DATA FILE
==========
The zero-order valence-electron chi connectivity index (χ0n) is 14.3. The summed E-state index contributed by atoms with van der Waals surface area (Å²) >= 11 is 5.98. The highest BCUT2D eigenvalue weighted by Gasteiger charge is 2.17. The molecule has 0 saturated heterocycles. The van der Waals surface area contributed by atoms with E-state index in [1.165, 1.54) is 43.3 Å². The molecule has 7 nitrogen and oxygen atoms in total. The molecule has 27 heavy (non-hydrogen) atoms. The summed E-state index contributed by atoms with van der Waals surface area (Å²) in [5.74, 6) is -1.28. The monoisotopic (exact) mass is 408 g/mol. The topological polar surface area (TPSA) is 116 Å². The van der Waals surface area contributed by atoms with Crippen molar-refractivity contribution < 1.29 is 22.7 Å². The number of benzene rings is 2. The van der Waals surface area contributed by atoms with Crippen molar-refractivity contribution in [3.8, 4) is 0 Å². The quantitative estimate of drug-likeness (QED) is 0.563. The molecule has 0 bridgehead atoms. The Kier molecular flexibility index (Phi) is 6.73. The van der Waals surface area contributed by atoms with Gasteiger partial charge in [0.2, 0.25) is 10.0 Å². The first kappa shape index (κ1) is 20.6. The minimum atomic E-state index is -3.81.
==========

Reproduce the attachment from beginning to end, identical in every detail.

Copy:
The zero-order valence-electron chi connectivity index (χ0n) is 14.3. The summed E-state index contributed by atoms with van der Waals surface area (Å²) >= 11 is 5.98. The highest BCUT2D eigenvalue weighted by Gasteiger charge is 2.17. The molecule has 0 saturated heterocycles. The van der Waals surface area contributed by atoms with E-state index in [1.165, 1.54) is 43.3 Å². The molecule has 7 nitrogen and oxygen atoms in total. The molecule has 27 heavy (non-hydrogen) atoms. The summed E-state index contributed by atoms with van der Waals surface area (Å²) in [5.74, 6) is -1.28. The monoisotopic (exact) mass is 408 g/mol. The topological polar surface area (TPSA) is 116 Å². The van der Waals surface area contributed by atoms with Crippen molar-refractivity contribution < 1.29 is 22.7 Å². The number of benzene rings is 2. The van der Waals surface area contributed by atoms with Crippen molar-refractivity contribution in [3.8, 4) is 0 Å². The quantitative estimate of drug-likeness (QED) is 0.563. The molecule has 0 bridgehead atoms. The Kier molecular flexibility index (Phi) is 6.73. The van der Waals surface area contributed by atoms with Gasteiger partial charge in [0.2, 0.25) is 10.0 Å². The first kappa shape index (κ1) is 20.6. The minimum atomic E-state index is -3.81.